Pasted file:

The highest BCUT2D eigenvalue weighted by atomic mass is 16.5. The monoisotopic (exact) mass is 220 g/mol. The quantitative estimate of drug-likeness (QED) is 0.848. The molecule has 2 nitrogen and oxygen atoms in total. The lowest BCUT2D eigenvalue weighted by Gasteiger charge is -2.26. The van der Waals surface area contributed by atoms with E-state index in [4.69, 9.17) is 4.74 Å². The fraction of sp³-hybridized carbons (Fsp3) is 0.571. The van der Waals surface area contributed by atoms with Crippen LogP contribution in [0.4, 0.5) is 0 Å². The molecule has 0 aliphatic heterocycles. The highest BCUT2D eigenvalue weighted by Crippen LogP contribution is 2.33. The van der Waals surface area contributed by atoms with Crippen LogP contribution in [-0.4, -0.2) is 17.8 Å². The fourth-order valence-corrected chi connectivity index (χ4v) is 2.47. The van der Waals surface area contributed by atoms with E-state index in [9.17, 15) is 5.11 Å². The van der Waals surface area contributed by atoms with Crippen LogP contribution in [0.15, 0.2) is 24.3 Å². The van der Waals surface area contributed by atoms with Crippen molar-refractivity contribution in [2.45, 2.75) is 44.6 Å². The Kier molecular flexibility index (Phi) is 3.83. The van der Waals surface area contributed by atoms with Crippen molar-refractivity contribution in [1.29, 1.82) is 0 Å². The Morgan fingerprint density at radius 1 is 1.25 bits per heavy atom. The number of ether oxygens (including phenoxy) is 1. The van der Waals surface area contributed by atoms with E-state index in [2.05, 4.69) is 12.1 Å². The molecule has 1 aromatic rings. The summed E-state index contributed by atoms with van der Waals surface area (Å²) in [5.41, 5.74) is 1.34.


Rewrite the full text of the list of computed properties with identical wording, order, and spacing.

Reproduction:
The highest BCUT2D eigenvalue weighted by atomic mass is 16.5. The monoisotopic (exact) mass is 220 g/mol. The quantitative estimate of drug-likeness (QED) is 0.848. The molecule has 2 nitrogen and oxygen atoms in total. The lowest BCUT2D eigenvalue weighted by Gasteiger charge is -2.26. The van der Waals surface area contributed by atoms with E-state index in [4.69, 9.17) is 4.74 Å². The fraction of sp³-hybridized carbons (Fsp3) is 0.571. The van der Waals surface area contributed by atoms with Crippen LogP contribution in [0.4, 0.5) is 0 Å². The molecule has 0 aliphatic heterocycles. The highest BCUT2D eigenvalue weighted by Crippen LogP contribution is 2.33. The van der Waals surface area contributed by atoms with Crippen LogP contribution in [-0.4, -0.2) is 17.8 Å². The fourth-order valence-corrected chi connectivity index (χ4v) is 2.47. The van der Waals surface area contributed by atoms with E-state index in [9.17, 15) is 5.11 Å². The van der Waals surface area contributed by atoms with Crippen LogP contribution in [0.15, 0.2) is 24.3 Å². The van der Waals surface area contributed by atoms with Crippen molar-refractivity contribution in [2.45, 2.75) is 44.6 Å². The Kier molecular flexibility index (Phi) is 3.83. The van der Waals surface area contributed by atoms with Crippen molar-refractivity contribution in [1.29, 1.82) is 0 Å². The Morgan fingerprint density at radius 1 is 1.25 bits per heavy atom. The number of ether oxygens (including phenoxy) is 1. The van der Waals surface area contributed by atoms with E-state index in [2.05, 4.69) is 12.1 Å². The molecule has 1 aromatic rings. The summed E-state index contributed by atoms with van der Waals surface area (Å²) in [5.41, 5.74) is 1.34.